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What if playing video games made you more professionally efficient?

In 2022, over 38 million French people play video games. It has become a common interest among colleagues in the workplace; gaming is no longer limited to children. In fact, many wait until their kids are asleep to start a gaming session. Video games are gaining more and more popularity and starting to become structured and professionalized, with dedicated events, recognition of esports, emergence of new careers, and specialized schools being established. Long stigmatized, the industry is now taking off and attracting the interest of companies, drawn to the numerous benefits this practice offers in terms of cognitive abilities and soft skills development. What if video games became a real lever for professional performance?

Esports, a professionalizing and unifying sector.

Formerly on the fringe and reserved for “geeks,” video gaming is now undergoing a profound transition. It is becoming organized, captivating, and unifying. For instance, on June 21, 2022, the French team Karmine Corp (a French esports organization based in Paris) brought together over 12,000 fans at the Accord Arena in Paris and had over 175,000 viewers tuning in live for the KCX2 (Karmine Corp Xperience) esports event. These figures reflect the sector’s strong appeal.

Initially, video gaming relied on its community aspect. Each game, publisher, and brand created its own community of motivated players. These gaming stakeholders structured their scene, often drawing on the codes of traditional sports, consciously or unconsciously. This development led to new needs and paved the way for various professions in the gaming industry, such as managers, coaches, mental and physical trainers.

Driven by their passion, amateur players organized themselves and gained skills through their experiences, whether in esports, organization, or human interactions. These profiles, who are employees during the week, transform into true entrepreneurs on the weekends. This expertise they acquire is beneficial for companies at all levels. But what about the practice itself?

Beyond preconceived notions in esports.

Video games often face negative stereotypes in the collective consciousness. Of course, excessive gaming, like any form of consumption, can have detrimental effects on health. However, playing games is a natural and effective way of learning. That’s one of the reasons why children often outperform most adults in this domain. For example, a game like League of Legends features over 150 champions (characters) combined with hundreds of items that affect their abilities, cooldowns, and unique traits. The amount of information to assimilate and process within a split second during an enemy attack is incredible. It often involves a few hundredths of a second to react.

Indeed, video game practice engages various parts of the brain, activating new cognitive skills. A player who embodies a character within a game faces various challenges and objectives. Confronted with all sorts of issues, they are constantly required to find solutions to unexpected situations and adapt accordingly. During gameplay, a gamer needs to analyze and integrate a constant stream of information, thus enhancing their memory capacities. Performing well in esports also requires constant attention and the development of excellent reflexes. Despite being criticized for impulsiveness, players are guided to better understand their emotions and, consequently, to manage potential failures and disappointments. All these qualities attributed to gaming can be transferred to the professional sphere.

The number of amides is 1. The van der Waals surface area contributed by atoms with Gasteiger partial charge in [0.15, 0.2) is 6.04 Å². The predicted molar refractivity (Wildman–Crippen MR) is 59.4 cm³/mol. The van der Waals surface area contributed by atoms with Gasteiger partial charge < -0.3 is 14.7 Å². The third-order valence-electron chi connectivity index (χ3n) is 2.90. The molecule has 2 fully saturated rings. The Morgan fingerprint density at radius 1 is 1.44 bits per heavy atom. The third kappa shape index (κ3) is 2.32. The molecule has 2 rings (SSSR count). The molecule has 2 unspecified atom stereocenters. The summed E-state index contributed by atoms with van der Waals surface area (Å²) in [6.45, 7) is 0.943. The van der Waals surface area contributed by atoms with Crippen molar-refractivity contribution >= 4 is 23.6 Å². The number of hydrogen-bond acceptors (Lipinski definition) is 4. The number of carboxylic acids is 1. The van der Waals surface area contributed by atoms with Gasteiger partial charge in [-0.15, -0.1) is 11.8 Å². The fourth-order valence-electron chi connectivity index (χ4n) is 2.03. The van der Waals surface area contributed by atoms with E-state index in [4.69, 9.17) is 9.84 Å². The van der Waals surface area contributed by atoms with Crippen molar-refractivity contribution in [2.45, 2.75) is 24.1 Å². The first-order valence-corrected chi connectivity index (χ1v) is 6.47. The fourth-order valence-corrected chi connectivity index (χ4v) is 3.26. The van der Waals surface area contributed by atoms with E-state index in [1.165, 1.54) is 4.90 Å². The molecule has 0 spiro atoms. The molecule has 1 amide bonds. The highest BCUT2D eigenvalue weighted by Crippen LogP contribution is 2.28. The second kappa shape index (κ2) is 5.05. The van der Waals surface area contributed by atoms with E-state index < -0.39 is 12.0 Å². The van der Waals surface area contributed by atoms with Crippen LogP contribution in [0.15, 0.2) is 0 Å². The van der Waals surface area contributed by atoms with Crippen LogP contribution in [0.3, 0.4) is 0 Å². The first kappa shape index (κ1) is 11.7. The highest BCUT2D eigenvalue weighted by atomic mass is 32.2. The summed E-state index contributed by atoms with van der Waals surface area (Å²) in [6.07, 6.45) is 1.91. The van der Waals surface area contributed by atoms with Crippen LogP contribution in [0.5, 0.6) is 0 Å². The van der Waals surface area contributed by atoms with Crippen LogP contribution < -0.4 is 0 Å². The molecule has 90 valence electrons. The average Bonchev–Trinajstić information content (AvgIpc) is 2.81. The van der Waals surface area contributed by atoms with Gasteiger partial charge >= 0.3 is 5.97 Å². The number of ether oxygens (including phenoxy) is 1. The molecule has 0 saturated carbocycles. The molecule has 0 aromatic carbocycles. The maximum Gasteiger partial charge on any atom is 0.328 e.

And it’s evident that companies are becoming more familiar with dedicated software initially designed for gaming. Many employees now communicate through platforms like Discord, which offer practical and efficient functionalities. This is yet another proof of video games expanding into the corporate environment.

From video gaming to the corporate world: An underestimated transfer of skills.

For over 20 years now, the U.S. military has understood this. They recruit extensively in the gaming industry, investing millions of euros and even developing their own game. The use of video games has grown to such an extent that they now have their own esports team. France is not far behind. In 2022, they launched their Twitch channel and professional team: LNX3.

The British and Dutch also have their own esports teams. More than just a visibility and targeting tool, they use esports as a true propaganda organ. Indeed, cybersecurity, development, and digital professions attract numerous players. When a player implements a cybersecurity strategy or a data processing algorithm, they need to be rigorous, organized, capable of solving complex situations, and immersed in the mindset of their users. These are skills that are perfectly found in a game like Counter-Strike, and it’s not an isolated case.

Unfortunately, many European companies still underestimate this approach. However, the video game industry has been France’s leading cultural industry for over 10 years. It is the responsibility of the education system to adapt to these practices and structure the transfer of skills. Yet, apart from a handful of projects, the education system is seriously lagging behind and does not view video game practice favorably. This perspective will surely change when the government includes true gamers within its ranks. Let’s meet again in 10 years.

  1. SELL – Syndicat des Editeurs de Logiciels de Loisir
  2. L’Équipe
  3. La Nouvelle République
  4. 20 minutes
  5. Temps de régénération d’un sort dans le jeu League of Legends
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